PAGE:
Feb 182009

One of the requests that I seem to have run into a few times lately is in assisting clients produce pdf files from word documents and excel spreadsheets. For many years, Adobe has set the standard for pdf document creation with their Acrobat product. More recently, there are more and more options available for users that don’t require an advanced feature set.

I have used Adobe Acrobat and sometimes Scansoft PaperPort for pdf creation. Since I now work about 50% of the time on my MacBook Pro, I find myself creating less pdf files in Windows. I am now less willing to spend money on third party software to gain access to capability that is a native component of OS X.

PDFCreator to the rescue! Another great project from SOURCEFORGE.NET!

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PDFCreator is a light weight, full featured pdf creation utility (print driver), that includes browser integration, integration with the Windows shell, and excellent MAPI support for your default e-mail client (Outlook). I use this software in conjunction with the free Adobe Acrobat Reader on my Windows system. My favorite feature is the interface that prompts for a file name and has the option to e-mail the file as an attachment. I like this interface both for it’s utility and ease of use.

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Check it out!


Feb 052009

When making a new computer purchase one of the components that I think most consumers, and certainly a large percentage of small business owners overlook is the level of warranty support they purchase with the system. Like most other things, Apple likes to keep their warranty options simple. With computers you get 1 year of coverage and the option to purchase “AppleCare” support for years two and three. Apple’s customer support services is also quite well managed, as one-click anywhere can tell how many times a product is repaired, where it has been repaired and where it was bought from along with the bill. Upon further research on https://www.salesforce.com/blog/2019/05/what-is-blockchain-technology, I found that most of the top businesses make use of this form of technology to keep track of everything, making it quite impossible to lose any form of data all the while having the power to access all the information at anytime they want.

Note: I figure the average PC has about a three year productive lifespan based on the ultimate cost per unit. Most OEMs will balance warranty support offerings around a three year period. Computers purchased during a promotion, like most consumer electronics, come with a much shorter warranty (sometimes as short as 90 days); while computers purchased through the business channel often have a standard warranty period of three years or more. Recently, the option to select warranty coverage up to five years is available at time of purchase from online vendors such as Dell. When you consider the cost of new equipment and the potential for increased productivity (thanks to faster responding systems) versus the availability and price of a warranty extension for years four and five, you might decide to:

  1. replace some systems (possibly incurring additional expense if you outsource your IT)
  2. extend warranty coverage for critical or expensive systems such as servers, laptops, or proprietary systems
  3. do nothing
  4. throw away your PC and get a Mac

Personally, I went through several generations of Dell Latitude laptops prior to purchasing the black MacBook (Once Intel processors became standard on Apple computers, I could run my business applications and enjoy the sheer simplicity of OS X on a single computer). After awhile, I replaced that with a 15″ MacBook Pro, and I’m finding that this machine does everything I should ever need it to do for the foreseeable future. Because this laptop gets so much use, the battery has seen a lot of action in the past nine months. Still, I was a little disappointed that the battery in my MBP now only lasted a little over an hour on a full charge. Hell! It takes longer to charge the battery than it does to discharge it… sort of like fusion power, I guess.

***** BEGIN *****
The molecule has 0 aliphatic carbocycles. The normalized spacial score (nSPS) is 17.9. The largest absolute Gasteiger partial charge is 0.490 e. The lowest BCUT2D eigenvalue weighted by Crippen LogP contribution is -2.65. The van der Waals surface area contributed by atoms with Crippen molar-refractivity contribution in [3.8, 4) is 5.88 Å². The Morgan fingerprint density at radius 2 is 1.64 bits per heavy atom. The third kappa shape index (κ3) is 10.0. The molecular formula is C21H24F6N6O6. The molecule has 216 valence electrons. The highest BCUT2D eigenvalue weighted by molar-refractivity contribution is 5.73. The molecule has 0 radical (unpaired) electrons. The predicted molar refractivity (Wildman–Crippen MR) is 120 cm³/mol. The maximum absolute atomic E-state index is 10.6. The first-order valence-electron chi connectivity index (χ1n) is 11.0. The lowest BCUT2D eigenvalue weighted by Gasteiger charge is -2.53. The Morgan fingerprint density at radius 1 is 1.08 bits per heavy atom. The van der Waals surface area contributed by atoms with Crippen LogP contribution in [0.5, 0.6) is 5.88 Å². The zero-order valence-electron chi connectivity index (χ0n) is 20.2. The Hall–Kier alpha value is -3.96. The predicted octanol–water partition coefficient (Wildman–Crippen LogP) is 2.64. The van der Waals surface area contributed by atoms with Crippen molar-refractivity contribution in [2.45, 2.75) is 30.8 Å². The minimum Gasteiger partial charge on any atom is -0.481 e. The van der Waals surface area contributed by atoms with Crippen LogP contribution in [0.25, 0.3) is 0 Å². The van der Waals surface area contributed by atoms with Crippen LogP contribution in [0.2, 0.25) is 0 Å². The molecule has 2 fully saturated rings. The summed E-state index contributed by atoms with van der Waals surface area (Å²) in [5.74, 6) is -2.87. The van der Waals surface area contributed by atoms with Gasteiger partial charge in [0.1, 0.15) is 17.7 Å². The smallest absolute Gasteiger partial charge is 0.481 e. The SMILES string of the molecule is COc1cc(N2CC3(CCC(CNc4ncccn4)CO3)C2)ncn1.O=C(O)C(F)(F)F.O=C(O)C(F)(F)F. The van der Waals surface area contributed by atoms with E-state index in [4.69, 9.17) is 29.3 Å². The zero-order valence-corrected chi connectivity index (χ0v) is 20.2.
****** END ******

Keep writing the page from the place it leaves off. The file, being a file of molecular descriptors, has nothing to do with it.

After weeks of procrastination, I finally decided to see if I could get a battery replacement, given the fact that the laptop was less than a year old. When I looked through Apple’s online knowledge base, user forums and blogs, I found some out that a battery should still be at 80% capacity after 300 load cycles. My battery was at 46% after only 265 cycles. Ah ha! I might be entitled to a replacement.

Since it was very late when I decided to seek a warranty replacement, I went to Apple’s website and followed along to the support section. Here I was able to log in and retrieve a list of all my apple products that are currently under warranty. I filled out a form that had common issues in a multiple choice format until I selected “battery does not last as long as it should” (or something to that effect). I filled out the comments field to include information on the current capacity, discharge time, and load cycles of my battery. Since Apple tech support was closed, I was able to click a button to request a call back the next day. I selected the time I wanted my call back, and went to bed.

This morning around 10:15 am, I received a call from a number I did not recognize. When I answered it, a computer played a message prompting me to press one if I still required support. Within seconds, I had a live technician on the phone. This technician was in Texas (not Bangalore), and within two minutes had begun processing my RMA request for a new battery. He thanked me for the information provided and stated it was clearly a defective battery.

How about that? Dell’s technical support is good (if you purchase the right one), while Apple’s technical support is simply superb. Moral of the story: you get what you pay for with Apple.